Buehrle, who won 161 games and completed 200 innings in 11 straight seasons with the White Sox, has spent the past year-plus on his Missouri farm with his wife, Jamie, and two children, "doing what I've been wanting to do for 20 years," he said. 

While he misses teammates and life in the clubhouse, Buehrle is at peace with his decision to retire after 16 seasons. He discovered when watching games last season that he didn't miss playing as much as he expected.

Buehrle joked that he doesn't want many former teammates to attend the ceremony because it means he'd have to speak in front of a larger audience. He promises to keep his speech brief, similar to the way he pitched. The left-hander even joked that he offered to allow his son to make the speech in his stead.

[RELATED: Ranking the five best games Mark Buehrle pitched with the White Sox]

Even though he's one of the most popular players in club history, Buehrle was surprised last month when the White Sox informed him of their plans. He'll be the 12th player to have his number retired by the White Sox.

"I was blown away and floored by it," Buehrle said. "It's obviously a great honor. It's something you don't really intend to happen or you don't play for that reason. You just go out there and play. I had a long, successful career there in Chicago. I just tried to do everything right and that's how I was kind of raised and how I went about it. Jerry (Reinsdorf) is kind enough to come with this offer about retiring my jersey. I really don't know.

"I've been joking around with friends saying my jersey is going to be up there next to Frank Thomas. I grew up watching this guy. It doesn't seem right. It doesn't seem like it belongs up there next to his.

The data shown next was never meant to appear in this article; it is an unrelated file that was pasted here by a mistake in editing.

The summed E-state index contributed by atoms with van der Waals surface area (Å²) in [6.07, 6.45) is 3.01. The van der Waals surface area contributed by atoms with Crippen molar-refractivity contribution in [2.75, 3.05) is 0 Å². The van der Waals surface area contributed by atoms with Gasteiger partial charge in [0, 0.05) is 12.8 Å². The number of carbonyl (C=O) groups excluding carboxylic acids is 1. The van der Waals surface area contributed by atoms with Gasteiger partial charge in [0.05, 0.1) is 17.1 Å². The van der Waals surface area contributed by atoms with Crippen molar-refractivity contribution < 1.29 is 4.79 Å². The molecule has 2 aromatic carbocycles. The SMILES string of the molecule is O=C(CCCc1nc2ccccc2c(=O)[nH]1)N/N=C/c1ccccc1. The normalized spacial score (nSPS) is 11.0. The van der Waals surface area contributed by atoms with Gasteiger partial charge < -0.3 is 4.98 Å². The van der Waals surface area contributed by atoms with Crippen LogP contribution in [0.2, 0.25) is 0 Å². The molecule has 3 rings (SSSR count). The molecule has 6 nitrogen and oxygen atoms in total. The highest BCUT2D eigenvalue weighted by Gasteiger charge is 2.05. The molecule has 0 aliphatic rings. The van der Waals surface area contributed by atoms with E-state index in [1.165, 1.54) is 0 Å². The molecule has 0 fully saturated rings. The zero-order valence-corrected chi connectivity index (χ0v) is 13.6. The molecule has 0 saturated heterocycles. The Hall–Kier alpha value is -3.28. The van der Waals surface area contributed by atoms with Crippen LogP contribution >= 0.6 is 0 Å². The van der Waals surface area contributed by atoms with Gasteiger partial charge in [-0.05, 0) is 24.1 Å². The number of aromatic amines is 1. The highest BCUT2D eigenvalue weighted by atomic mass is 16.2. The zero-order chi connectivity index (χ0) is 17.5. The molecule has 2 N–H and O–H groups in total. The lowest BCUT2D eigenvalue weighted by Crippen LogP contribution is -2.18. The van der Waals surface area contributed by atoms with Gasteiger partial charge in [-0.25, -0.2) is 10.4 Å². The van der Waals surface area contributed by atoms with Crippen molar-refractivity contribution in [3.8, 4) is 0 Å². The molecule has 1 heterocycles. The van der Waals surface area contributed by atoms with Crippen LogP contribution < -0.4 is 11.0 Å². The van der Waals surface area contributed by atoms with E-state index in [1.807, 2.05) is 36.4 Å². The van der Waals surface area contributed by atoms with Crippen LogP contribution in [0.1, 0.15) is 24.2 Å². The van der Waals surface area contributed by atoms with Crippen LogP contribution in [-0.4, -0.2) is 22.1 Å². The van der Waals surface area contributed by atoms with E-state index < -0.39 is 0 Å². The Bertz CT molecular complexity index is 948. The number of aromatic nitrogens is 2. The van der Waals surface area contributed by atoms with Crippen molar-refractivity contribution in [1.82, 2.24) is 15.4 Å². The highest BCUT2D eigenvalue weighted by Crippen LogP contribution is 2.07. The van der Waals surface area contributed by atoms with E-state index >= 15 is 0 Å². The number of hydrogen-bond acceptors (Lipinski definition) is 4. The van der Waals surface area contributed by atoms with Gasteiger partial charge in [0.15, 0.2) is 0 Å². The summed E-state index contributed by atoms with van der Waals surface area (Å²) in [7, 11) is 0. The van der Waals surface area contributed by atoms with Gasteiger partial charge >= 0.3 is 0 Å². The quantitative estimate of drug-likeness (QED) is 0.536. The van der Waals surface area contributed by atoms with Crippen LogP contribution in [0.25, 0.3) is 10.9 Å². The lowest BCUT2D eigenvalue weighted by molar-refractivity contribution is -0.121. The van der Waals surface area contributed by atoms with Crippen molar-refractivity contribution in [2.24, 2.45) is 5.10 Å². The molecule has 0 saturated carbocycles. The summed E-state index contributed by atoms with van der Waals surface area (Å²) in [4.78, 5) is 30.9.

"I'm going to be up there with all those numbers and it doesn't seem right, like that's where I belong. I just did what I was supposed to do, had fun with it and lived every day like it was my last. Now my number is going to be up there. I haven't really soaked everything in. It just doesn't make sense right now."

Carson Fulmer to start for White Sox in exhibition opener

Carson Fulmer to start for White Sox in exhibition opener

GLENDALE, Ariz. — The White Sox have lined up their first three starting pitchers of the spring starting with Carson Fulmer on Saturday afternoon.

The team's 2015 first-round draft pick received the nod as the White Sox open their exhibition schedule against the Los Angeles Dodgers on Saturday at 2:05 p.m. CST. 

Jose Quintana pitches Sunday at home against the Colorado Rockies while Lucas Giolito is set to start at the Cubs on Monday. Fulmer — who went 0-2 with an 8.49 ERA in 11 2/3 innings in 2016 — likened the start to pitching against the Dodgers in a night game last spring in front of a sellout crowd at Camelback Ranch.

"I'm definitely honored," Fulmer said. "It's great. I feel like the coaching staff here stresses that in order to be a good player, you have to put yourself in situations that you are uncomfortable with. I'm not saying I'm uncomfortable with it but it was definitely a unique situation where I can go out there and help us win. So, spring training and the season, our goal is to win and I feel like with the coaching staff putting us young guys in that situation, I think it's going to benefit us."

[RELATED: White Sox not overly concerned about Todd Frazier's injury]

Fulmer is also excited to face his counterpart Saturday, Dodgers pitcher Clayton Kershaw. 

"That's awesome," Fulmer said. "I've been watching him pitch since I was a little kid. I'm definitely pumped to see him out there. It's going to be awesome. 

"He's one of the best pitchers in baseball. I mean, he's a pitcher that you look up to and for me, it's going to be awesome. I hopefully can keep the scorecard or something."

The White Sox also announced Friday they have signed 25 players to one-year contracts, including Fulmer. Carlos Rodon's one-year deal for $600,000 is the highest of the bunch.